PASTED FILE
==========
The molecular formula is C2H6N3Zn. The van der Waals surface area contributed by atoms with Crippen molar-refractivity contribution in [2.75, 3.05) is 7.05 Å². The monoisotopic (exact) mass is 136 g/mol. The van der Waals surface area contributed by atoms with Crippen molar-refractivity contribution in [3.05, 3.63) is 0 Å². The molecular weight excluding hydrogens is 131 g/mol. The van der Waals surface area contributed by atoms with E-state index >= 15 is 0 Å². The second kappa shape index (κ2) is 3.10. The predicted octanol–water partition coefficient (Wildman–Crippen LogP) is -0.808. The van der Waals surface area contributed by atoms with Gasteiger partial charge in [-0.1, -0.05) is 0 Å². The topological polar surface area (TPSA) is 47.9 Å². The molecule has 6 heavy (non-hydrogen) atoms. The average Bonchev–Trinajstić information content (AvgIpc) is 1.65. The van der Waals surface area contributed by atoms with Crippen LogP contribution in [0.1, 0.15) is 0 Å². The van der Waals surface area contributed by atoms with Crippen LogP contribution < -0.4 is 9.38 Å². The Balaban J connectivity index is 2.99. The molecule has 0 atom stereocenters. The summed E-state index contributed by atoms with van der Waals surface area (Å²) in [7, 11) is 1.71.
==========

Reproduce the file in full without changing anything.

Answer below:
The molecular formula is C2H6N3Zn. The van der Waals surface area contributed by atoms with Crippen molar-refractivity contribution in [2.75, 3.05) is 7.05 Å². The monoisotopic (exact) mass is 136 g/mol. The van der Waals surface area contributed by atoms with Crippen molar-refractivity contribution in [3.05, 3.63) is 0 Å². The molecular weight excluding hydrogens is 131 g/mol. The van der Waals surface area contributed by atoms with E-state index >= 15 is 0 Å². The second kappa shape index (κ2) is 3.10. The predicted octanol–water partition coefficient (Wildman–Crippen LogP) is -0.808. The van der Waals surface area contributed by atoms with Gasteiger partial charge in [-0.1, -0.05) is 0 Å². The topological polar surface area (TPSA) is 47.9 Å². The molecule has 6 heavy (non-hydrogen) atoms. The average Bonchev–Trinajstić information content (AvgIpc) is 1.65. The van der Waals surface area contributed by atoms with Crippen LogP contribution in [0.1, 0.15) is 0 Å². The van der Waals surface area contributed by atoms with Crippen LogP contribution < -0.4 is 9.38 Å². The Balaban J connectivity index is 2.99. The molecule has 0 atom stereocenters. The summed E-state index contributed by atoms with van der Waals surface area (Å²) in [7, 11) is 1.71.